That would be a breakthrough as the elite, military and anti-democrats have never accepted election results that don’t give power to them.

But, as veteran Puea Thai Party politician Phumtham Wechayachai points out,  the junta’s “Constitution and the legal framework had indeed been designed to cause complications and difficulties that would draw the nation down the path to undemocratic rule.” He added: “The political situation is on a course that shows we are going toward a dead end…”.

The dead end is manufactured crisis and continuing authoritarianism.





Election crisis and the EC on holidays

15 04 2019

There’s plenty of wheeling and dealing going on behind the scenes as senators are selected – some big people are sticking their bib into this one – and even calls for a “national government,” perhaps ditching Gen Prayuth Chan-ocha as premier.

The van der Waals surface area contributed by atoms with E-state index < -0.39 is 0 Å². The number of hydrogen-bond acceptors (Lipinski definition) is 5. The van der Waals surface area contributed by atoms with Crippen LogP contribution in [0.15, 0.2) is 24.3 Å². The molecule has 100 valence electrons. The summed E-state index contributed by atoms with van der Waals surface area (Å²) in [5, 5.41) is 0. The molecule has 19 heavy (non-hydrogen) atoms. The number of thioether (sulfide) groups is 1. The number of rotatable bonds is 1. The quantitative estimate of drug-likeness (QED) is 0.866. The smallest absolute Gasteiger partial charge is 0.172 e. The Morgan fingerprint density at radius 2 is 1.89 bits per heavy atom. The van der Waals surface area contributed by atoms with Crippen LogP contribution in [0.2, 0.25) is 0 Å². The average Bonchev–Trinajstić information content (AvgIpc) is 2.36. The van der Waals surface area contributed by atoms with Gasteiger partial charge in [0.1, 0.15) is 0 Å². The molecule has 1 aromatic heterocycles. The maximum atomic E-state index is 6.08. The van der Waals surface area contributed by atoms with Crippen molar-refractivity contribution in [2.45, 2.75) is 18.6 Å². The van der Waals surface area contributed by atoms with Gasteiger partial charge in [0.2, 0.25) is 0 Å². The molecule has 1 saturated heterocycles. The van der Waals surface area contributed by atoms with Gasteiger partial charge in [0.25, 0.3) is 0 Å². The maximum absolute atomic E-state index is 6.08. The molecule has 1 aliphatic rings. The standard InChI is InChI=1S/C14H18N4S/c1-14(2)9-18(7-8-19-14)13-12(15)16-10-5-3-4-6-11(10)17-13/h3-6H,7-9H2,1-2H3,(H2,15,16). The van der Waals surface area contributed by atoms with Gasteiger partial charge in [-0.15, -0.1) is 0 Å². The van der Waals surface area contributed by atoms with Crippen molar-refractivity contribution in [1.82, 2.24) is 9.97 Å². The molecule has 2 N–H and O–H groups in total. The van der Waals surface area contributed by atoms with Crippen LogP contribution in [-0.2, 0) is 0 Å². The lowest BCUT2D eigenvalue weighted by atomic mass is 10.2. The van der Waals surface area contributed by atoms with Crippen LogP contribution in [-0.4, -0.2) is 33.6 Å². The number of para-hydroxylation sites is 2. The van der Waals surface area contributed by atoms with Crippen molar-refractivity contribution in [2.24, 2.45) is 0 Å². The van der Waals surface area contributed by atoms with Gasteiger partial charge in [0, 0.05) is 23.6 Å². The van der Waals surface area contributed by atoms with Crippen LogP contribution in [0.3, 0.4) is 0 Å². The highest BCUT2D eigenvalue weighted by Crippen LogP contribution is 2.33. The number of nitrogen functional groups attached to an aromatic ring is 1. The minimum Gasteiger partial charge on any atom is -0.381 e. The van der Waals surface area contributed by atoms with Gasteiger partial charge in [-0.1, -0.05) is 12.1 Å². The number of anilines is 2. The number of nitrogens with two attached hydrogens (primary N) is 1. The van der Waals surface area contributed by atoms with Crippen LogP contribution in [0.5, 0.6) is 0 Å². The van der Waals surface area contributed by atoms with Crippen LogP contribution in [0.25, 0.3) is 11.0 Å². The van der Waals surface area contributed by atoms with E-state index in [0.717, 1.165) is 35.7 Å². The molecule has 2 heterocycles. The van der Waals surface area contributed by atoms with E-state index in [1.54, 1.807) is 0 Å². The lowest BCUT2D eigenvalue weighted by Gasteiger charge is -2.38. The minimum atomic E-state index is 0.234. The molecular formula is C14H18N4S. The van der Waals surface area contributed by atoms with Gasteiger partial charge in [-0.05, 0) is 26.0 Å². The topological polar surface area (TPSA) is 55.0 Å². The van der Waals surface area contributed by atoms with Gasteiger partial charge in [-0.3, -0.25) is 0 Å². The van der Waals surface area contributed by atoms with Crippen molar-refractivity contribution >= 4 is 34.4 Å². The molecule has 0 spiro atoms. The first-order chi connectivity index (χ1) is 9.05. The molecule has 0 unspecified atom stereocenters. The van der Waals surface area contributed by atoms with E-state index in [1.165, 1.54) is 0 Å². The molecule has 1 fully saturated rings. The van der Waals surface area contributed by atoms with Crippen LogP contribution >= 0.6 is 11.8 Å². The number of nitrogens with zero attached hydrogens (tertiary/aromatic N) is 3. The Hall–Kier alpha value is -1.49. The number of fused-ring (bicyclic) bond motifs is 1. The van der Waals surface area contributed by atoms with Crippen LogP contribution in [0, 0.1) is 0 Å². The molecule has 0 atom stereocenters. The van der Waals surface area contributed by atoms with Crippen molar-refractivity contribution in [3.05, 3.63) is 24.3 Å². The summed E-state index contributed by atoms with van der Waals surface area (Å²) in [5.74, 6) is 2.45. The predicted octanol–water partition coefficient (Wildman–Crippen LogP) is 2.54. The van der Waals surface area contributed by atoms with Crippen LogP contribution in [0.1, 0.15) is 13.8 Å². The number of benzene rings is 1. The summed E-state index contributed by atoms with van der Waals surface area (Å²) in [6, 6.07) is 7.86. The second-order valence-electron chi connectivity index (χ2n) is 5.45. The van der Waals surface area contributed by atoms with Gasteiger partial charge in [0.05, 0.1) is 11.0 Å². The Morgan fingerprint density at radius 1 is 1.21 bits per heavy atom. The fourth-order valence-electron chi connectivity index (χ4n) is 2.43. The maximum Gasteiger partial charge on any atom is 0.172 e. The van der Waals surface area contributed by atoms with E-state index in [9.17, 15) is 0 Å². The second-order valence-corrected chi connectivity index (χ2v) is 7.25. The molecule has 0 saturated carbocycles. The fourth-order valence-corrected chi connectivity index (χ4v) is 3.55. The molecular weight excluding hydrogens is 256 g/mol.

The Bangkok Post noted how this idea regularly comes up in times of crisis. We guess this means Thailand is now officially in crisis, again. That puts the last nail in the junta’s coffin. Think about it. They seized power via coup and ruled unimpeded for 5 years with the express aim of getting over political crisis. They failed. Indeed, as the Post says:

While the possibility of forming a national government these days cannot entirely be ruled out, conflicts would likely be even more prominent as parties with different ideologies compete to gain more power within the coalition.

The only reason for such a national government to come into existence is to amend the 2017 constitution which is the major cause of several serious political problems as well as the current deadlock.

That’s all the junta’s work and they succeeded in creating an unworkable electoral and political system. Maybe that’s what these thugs wanted.